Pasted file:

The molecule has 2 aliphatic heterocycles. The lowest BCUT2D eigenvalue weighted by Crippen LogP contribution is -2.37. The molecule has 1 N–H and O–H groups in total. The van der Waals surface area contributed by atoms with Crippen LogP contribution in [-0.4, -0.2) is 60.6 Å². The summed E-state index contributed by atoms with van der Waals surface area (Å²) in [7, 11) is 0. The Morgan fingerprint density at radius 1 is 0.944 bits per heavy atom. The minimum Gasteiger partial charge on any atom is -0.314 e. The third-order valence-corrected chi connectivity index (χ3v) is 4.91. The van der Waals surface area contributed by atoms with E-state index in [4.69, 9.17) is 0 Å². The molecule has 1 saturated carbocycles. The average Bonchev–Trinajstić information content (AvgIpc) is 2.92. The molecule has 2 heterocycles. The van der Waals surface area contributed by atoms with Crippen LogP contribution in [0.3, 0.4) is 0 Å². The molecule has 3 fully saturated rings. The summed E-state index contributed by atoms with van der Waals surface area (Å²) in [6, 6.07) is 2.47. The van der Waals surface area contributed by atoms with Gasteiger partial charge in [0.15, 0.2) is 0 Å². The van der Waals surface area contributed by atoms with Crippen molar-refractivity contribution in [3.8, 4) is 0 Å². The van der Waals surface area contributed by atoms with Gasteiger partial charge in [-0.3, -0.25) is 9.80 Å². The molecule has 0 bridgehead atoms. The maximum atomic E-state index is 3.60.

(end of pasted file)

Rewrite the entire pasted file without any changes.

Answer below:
The molecule has 2 aliphatic heterocycles. The lowest BCUT2D eigenvalue weighted by Crippen LogP contribution is -2.37. The molecule has 1 N–H and O–H groups in total. The van der Waals surface area contributed by atoms with Crippen LogP contribution in [-0.4, -0.2) is 60.6 Å². The summed E-state index contributed by atoms with van der Waals surface area (Å²) in [7, 11) is 0. The Morgan fingerprint density at radius 1 is 0.944 bits per heavy atom. The minimum Gasteiger partial charge on any atom is -0.314 e. The third-order valence-corrected chi connectivity index (χ3v) is 4.91. The van der Waals surface area contributed by atoms with E-state index in [4.69, 9.17) is 0 Å². The molecule has 1 saturated carbocycles. The average Bonchev–Trinajstić information content (AvgIpc) is 2.92. The molecule has 2 heterocycles. The van der Waals surface area contributed by atoms with Crippen LogP contribution in [0.3, 0.4) is 0 Å². The molecule has 3 fully saturated rings. The summed E-state index contributed by atoms with van der Waals surface area (Å²) in [6, 6.07) is 2.47. The van der Waals surface area contributed by atoms with Gasteiger partial charge in [0.15, 0.2) is 0 Å². The van der Waals surface area contributed by atoms with Crippen molar-refractivity contribution in [3.8, 4) is 0 Å². The van der Waals surface area contributed by atoms with Gasteiger partial charge in [-0.3, -0.25) is 9.80 Å². The molecule has 0 bridgehead atoms. The maximum atomic E-state index is 3.60.